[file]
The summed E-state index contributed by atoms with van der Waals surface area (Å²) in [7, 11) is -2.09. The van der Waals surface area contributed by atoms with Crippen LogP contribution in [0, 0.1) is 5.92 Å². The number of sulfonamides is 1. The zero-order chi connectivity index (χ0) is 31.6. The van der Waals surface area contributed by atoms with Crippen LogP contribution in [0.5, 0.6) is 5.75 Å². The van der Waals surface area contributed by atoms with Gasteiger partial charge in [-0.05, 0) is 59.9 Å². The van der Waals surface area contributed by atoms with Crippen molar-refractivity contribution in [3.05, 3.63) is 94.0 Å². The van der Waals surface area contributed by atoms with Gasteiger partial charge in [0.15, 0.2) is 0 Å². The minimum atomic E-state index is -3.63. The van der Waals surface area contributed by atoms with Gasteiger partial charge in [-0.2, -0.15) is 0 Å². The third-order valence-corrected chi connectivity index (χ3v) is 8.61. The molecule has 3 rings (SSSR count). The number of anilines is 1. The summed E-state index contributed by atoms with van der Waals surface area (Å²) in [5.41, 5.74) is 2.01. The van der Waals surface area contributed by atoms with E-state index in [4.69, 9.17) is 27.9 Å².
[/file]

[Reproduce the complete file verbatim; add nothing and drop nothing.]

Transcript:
The summed E-state index contributed by atoms with van der Waals surface area (Å²) in [7, 11) is -2.09. The van der Waals surface area contributed by atoms with Crippen LogP contribution in [0, 0.1) is 5.92 Å². The number of sulfonamides is 1. The zero-order chi connectivity index (χ0) is 31.6. The van der Waals surface area contributed by atoms with Crippen LogP contribution in [0.5, 0.6) is 5.75 Å². The van der Waals surface area contributed by atoms with Gasteiger partial charge in [-0.05, 0) is 59.9 Å². The van der Waals surface area contributed by atoms with Crippen molar-refractivity contribution in [3.05, 3.63) is 94.0 Å². The van der Waals surface area contributed by atoms with Gasteiger partial charge in [0.15, 0.2) is 0 Å². The minimum atomic E-state index is -3.63. The van der Waals surface area contributed by atoms with Gasteiger partial charge in [-0.2, -0.15) is 0 Å². The third-order valence-corrected chi connectivity index (χ3v) is 8.61. The molecule has 3 rings (SSSR count). The number of anilines is 1. The summed E-state index contributed by atoms with van der Waals surface area (Å²) in [5.41, 5.74) is 2.01. The van der Waals surface area contributed by atoms with E-state index in [4.69, 9.17) is 27.9 Å².